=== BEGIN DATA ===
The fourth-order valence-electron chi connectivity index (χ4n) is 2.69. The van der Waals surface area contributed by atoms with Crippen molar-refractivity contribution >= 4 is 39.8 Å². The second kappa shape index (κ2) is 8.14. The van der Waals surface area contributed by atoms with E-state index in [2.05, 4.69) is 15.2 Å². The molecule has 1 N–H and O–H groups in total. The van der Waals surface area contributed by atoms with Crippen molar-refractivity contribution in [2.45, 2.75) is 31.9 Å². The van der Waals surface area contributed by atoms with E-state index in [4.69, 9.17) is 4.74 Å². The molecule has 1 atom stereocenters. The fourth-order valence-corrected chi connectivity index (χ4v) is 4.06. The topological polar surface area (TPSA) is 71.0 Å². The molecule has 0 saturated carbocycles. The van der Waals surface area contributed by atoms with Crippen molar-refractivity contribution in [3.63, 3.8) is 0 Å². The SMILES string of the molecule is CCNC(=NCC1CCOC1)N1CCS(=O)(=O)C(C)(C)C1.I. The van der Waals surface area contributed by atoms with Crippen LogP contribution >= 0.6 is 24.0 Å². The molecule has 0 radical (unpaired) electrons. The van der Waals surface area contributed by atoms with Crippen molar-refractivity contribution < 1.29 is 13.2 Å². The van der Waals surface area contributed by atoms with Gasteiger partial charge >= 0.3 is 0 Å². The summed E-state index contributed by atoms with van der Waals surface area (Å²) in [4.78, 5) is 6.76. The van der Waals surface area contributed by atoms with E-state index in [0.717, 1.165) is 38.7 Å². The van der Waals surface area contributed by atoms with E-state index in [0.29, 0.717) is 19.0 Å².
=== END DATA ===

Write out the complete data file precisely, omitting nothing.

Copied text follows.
The fourth-order valence-electron chi connectivity index (χ4n) is 2.69. The van der Waals surface area contributed by atoms with Crippen molar-refractivity contribution >= 4 is 39.8 Å². The second kappa shape index (κ2) is 8.14. The van der Waals surface area contributed by atoms with E-state index in [2.05, 4.69) is 15.2 Å². The molecule has 1 N–H and O–H groups in total. The van der Waals surface area contributed by atoms with Crippen molar-refractivity contribution in [2.45, 2.75) is 31.9 Å². The van der Waals surface area contributed by atoms with E-state index in [4.69, 9.17) is 4.74 Å². The molecule has 1 atom stereocenters. The fourth-order valence-corrected chi connectivity index (χ4v) is 4.06. The topological polar surface area (TPSA) is 71.0 Å². The molecule has 0 saturated carbocycles. The van der Waals surface area contributed by atoms with Crippen molar-refractivity contribution in [3.63, 3.8) is 0 Å². The SMILES string of the molecule is CCNC(=NCC1CCOC1)N1CCS(=O)(=O)C(C)(C)C1.I. The van der Waals surface area contributed by atoms with Crippen LogP contribution >= 0.6 is 24.0 Å². The molecule has 0 radical (unpaired) electrons. The van der Waals surface area contributed by atoms with Crippen molar-refractivity contribution < 1.29 is 13.2 Å². The van der Waals surface area contributed by atoms with Gasteiger partial charge >= 0.3 is 0 Å². The summed E-state index contributed by atoms with van der Waals surface area (Å²) in [4.78, 5) is 6.76. The van der Waals surface area contributed by atoms with E-state index in [0.717, 1.165) is 38.7 Å². The van der Waals surface area contributed by atoms with E-state index in [0.29, 0.717) is 19.0 Å².